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Advice for Christmas – Expectations & Guilt

This Advice for Christmas is focusing on Expectations and Guilt.

When someone we cared about has died we can often feel lonely, isolated or overwhelmed. We may long for our friends or family to come and rescue us or we may long to be alone and hide away from the world, both are natural reactions and are ok to feel. The responsibility for making the best of your situation begins with you, so drop all expectations you have of yourself and what you should be doing and focus on what you want to do and what you feel is right for yourself.

As well as the expectations we place on ourselves, you may find that you have also high expectations of others. I had high expectations of my closest friends, but it was the distant ones who pulled through. On the morning of receiving the phone call that would set me on this journey through grief there was a knock at the door. I’m standing in the kitchen, half ready to go to work, half in my pyjamas with tears all down my face and I open the door to one of my mums’ friends, a funeral director from Leicester. As soon as he had heard the news, he had jumped into his car with the largest bouquet of flowers and come to be with us. What happened next, we all still laugh about, our first laughter just a few hours after the death…I shut the door, leaving him outside in the cold and shouted for my Mum. After this happened, I removed all expectations immediately. It wasn’t that my friends didn’t care, it’s that they didn’t know how to support me.

A quote that I read has always stuck with me, “Not every day is going to be good, but there is good in every day”. His gesture meant the world.

Christmas is going to feel different, we can’t deny that. If you find that you want to shut yourself away and spend Christmas alone that’s ok, but try to plan in one or two things that will give you some comfort and pleasure, even if you are choosing to overlook Christmas completely. It is so easy to hide away because we fear we might get upset or emotional. Why deny yourself the opportunity of company or even support and comfort off those around you? Just in case you change your mind, its always good to have a backup plan.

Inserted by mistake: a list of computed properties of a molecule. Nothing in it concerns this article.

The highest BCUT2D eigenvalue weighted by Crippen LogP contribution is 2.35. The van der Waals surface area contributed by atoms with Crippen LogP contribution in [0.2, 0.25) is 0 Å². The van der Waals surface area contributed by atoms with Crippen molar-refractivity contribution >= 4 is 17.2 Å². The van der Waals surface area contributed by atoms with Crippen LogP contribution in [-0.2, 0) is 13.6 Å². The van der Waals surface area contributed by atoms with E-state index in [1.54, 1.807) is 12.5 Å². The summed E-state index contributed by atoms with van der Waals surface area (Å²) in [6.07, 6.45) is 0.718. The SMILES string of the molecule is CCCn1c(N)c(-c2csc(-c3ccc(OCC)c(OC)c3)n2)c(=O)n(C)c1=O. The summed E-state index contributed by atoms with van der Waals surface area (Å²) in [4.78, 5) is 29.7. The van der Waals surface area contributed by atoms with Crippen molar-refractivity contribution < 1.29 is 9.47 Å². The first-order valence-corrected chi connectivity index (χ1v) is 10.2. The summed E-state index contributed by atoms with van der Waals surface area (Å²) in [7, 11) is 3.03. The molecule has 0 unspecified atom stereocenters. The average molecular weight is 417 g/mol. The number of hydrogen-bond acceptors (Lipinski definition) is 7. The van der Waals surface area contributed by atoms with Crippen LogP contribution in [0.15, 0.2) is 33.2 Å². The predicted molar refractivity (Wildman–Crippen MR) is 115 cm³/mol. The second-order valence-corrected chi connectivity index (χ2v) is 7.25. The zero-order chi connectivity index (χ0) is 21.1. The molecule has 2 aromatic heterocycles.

I can’t really remember much about the day I answered the phone to the worst news possible. Emotions just kept coming in waves, sadness, pain, panic… over and over. There are many emotions in grief and often we feel multiple emotions at one time – this is what was happening to me.  I remember thinking I need to pull myself together, my family need me to be strong and really, that just wasn’t the case. It took me a few months to let myself go and stop running through this repetitive cycle, but when I did a new set of emotions set in, the main one being guilt. I felt guilty because I irrationally thought maybe I could have changed what happened, for beginning to laugh again, enjoy myself and at some points, I forgot that there was a key part of my family missing.

I remember sharing this feeling with a friend and they told me “You shouldn’t feel that way, you have nothing to be guilty about”, but the truth of it is, guilt is a feeling, for me it was in the pit of my stomach and would travel up to my chest and I couldn’t just switch it off. Feelings need to be validated which is why I had to find a way to accept my guilt and move forward with my life – no one could just simply tell me to stop feeling that way.

Guilt is one of those overwhelming emotions that many of us feel when a loved one has passed away and can be especially heightened at Christmas time – here we are enjoying Christmas when our loved one has died. If you do feel guilty, ask yourself what you would want your loved one to do if it was you who had died, or perhaps what your loved one would have said if they knew how you were feeling. For those moments where everything feels so overwhelming, try to take 5 minutes and focus on your breathing, this may help to put you in a calmer place. I tried this during those moments where I felt I was on the edge of letting the guilt control my actions, our ‘empty chair’ would never have wanted any of us to feel guilty for living. I would go and hide, take five minutes in the laundry room – the room where I was least expected to be found – and re-evaluate the situation, almost like pressing reset. Eventually I realised that the only thing I could do was forgive myself. It didn’t happen overnight but every time the guilt crept in, I replaced that thought with a positive one.

Guilt is such a huge topic to cover, should you feel like you need a little extra help with coping with guilt, our Dandelions Grief Journey Programme has a section teaching how to approach it. Next years programme dates are almost finalised, if you would like to be put onto the waiting list for any of these programmes, please contact Fay Bloor on 01332 345268 or email